The holidays are a joyous time to get together with your family and friends to celebrate. However, they also can be a very busy time and through all the chaos, you might forget about ensuring your pets are safe during the holidays. Below are 4 holiday pet dangers you need to avoid and keep an eye out for.
Don’t Give your Pet Turkey Bones
It can be too tempting to want to offer your dog with his pleading eyes, some of your leftovers or a piece of bone off your turkey. This is a big mistake because when your dog ingests turkey bones, they can splinter and puncture their internal organs. They can also lead to painful constipation in which you will need the assistance of a veterinarian.
Table scraps are also typically fatty and rich foods which can lead to illness in your pet causing them diarrhea and vomiting. Foods that are fatty may also induce pancreatitis. This is pancreas inflammation that can be potentially dangerous since it produces toxic enzymes that cause dehydration and illness.
Don’t Hang Holly or Mistletoe
The American Society for the Prevention of Cruelty to Animals (ASPCA) says that Holly can lead to vomiting, nausea and diarrhea in your pet when ingested. If they ingest mistletoe, it can lead to cardiovascular issues as well as gastrointestinal upset. Your cats can end up with kidney failure with certain lilies. You might choose to go with artificial plants that are made of plastic or silk which are safer for your pets and look just as jolly.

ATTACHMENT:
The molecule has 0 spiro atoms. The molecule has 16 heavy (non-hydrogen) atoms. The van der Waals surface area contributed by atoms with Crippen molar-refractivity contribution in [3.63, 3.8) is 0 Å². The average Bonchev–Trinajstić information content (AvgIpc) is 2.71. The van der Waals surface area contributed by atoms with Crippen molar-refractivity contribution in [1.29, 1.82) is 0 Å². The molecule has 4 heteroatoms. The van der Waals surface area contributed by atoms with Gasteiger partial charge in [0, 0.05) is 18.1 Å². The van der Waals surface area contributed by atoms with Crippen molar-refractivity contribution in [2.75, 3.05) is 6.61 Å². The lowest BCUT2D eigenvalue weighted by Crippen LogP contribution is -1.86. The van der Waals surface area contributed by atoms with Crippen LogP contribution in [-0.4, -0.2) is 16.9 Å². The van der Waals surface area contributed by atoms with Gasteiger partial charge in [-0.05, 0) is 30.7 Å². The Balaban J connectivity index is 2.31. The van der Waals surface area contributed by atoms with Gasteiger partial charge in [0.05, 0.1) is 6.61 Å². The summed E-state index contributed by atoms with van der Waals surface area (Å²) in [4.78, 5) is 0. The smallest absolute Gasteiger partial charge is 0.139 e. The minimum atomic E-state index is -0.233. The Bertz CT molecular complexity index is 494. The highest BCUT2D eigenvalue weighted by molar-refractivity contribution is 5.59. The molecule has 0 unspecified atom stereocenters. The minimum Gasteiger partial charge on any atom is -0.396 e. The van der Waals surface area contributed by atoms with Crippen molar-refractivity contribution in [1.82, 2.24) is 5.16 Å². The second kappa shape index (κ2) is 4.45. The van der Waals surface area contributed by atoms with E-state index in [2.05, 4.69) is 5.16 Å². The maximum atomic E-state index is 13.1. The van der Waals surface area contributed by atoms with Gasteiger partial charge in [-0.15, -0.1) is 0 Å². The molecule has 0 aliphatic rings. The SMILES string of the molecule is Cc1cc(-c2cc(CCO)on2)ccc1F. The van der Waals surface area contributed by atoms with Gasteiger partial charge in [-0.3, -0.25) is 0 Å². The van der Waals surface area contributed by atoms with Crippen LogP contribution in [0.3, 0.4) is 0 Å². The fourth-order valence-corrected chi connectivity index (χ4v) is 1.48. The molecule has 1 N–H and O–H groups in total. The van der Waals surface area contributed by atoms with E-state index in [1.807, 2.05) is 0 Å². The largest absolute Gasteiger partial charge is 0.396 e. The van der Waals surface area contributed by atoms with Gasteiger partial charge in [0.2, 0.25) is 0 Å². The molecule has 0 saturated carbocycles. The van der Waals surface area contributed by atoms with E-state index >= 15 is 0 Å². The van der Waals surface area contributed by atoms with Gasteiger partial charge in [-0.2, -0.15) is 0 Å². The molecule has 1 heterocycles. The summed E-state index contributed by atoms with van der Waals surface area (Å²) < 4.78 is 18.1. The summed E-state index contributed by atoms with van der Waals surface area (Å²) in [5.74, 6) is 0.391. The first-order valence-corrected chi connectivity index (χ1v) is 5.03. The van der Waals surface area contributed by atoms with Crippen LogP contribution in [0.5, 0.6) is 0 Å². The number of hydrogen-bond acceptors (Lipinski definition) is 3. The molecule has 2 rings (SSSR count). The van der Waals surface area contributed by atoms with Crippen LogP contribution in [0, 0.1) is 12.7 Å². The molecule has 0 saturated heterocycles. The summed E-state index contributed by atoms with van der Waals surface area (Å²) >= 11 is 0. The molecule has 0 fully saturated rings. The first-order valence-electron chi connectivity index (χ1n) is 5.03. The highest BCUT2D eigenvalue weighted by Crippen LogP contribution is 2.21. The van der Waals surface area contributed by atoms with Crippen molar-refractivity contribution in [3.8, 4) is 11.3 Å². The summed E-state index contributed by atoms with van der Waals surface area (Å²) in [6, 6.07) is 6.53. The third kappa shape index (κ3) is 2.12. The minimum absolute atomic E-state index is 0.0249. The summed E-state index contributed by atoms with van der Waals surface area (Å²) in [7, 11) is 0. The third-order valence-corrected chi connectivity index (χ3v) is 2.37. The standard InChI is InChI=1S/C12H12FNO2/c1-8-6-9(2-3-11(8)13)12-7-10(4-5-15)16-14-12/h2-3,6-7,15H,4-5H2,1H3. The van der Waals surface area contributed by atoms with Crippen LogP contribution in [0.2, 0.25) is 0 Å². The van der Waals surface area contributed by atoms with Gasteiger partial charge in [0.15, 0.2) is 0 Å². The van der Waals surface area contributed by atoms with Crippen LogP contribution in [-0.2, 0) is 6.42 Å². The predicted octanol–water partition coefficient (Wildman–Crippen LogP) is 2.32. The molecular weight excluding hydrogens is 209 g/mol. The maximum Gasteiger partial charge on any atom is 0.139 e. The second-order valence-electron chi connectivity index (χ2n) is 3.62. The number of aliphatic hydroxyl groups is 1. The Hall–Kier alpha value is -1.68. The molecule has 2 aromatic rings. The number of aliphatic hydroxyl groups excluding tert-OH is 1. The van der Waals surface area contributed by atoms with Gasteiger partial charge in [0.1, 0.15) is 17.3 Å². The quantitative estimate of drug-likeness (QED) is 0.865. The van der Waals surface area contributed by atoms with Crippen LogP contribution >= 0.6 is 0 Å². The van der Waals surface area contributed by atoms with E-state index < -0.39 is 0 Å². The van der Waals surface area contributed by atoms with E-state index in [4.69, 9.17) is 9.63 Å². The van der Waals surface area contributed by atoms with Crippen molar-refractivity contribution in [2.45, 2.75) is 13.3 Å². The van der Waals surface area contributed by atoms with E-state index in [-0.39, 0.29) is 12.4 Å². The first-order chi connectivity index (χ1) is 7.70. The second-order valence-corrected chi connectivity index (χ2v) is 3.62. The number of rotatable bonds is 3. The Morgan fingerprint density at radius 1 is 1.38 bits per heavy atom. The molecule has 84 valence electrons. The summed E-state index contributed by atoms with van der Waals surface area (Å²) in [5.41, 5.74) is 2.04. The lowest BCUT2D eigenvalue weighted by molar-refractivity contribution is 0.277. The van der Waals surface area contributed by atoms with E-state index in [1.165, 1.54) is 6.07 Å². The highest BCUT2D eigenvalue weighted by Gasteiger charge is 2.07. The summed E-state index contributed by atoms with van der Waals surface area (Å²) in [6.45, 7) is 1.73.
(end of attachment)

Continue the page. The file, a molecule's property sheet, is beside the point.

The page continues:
Don’t Give your Pet Chocolate
Sure, we all love chocolate, but for your pet, it’s not a good idea. It stimulates the heart and nervous system and if your pet consumes it, it can cause vomiting, agitation, high heart rate, diarrhea, seizures, tremors and even death.
Keep Wires Up
Ensure all your wires, plastic or glass ornaments, and batteries are out of your pet’s reach. A cat playing with a wire can end up with an electrical shock that could be lethal. If your dog gets a hold of and punctures a battery, it can cause burns to his esophagus and mouth. Breakable ornaments can produce shards and harm your pet’s digestive tract and mouth.
Holidays are definitely a time of cheer, but as a pet owner, it’s your responsibility to educate yourself on what the various household dangers can be and ensure you pet-proof your home properly. Also, in the unfortunate event you think your pet did get into something and becomes ill, call your veterinarian right away. Pet insurance is important too in the event that your dog or cat has an unfortunate holiday mishap.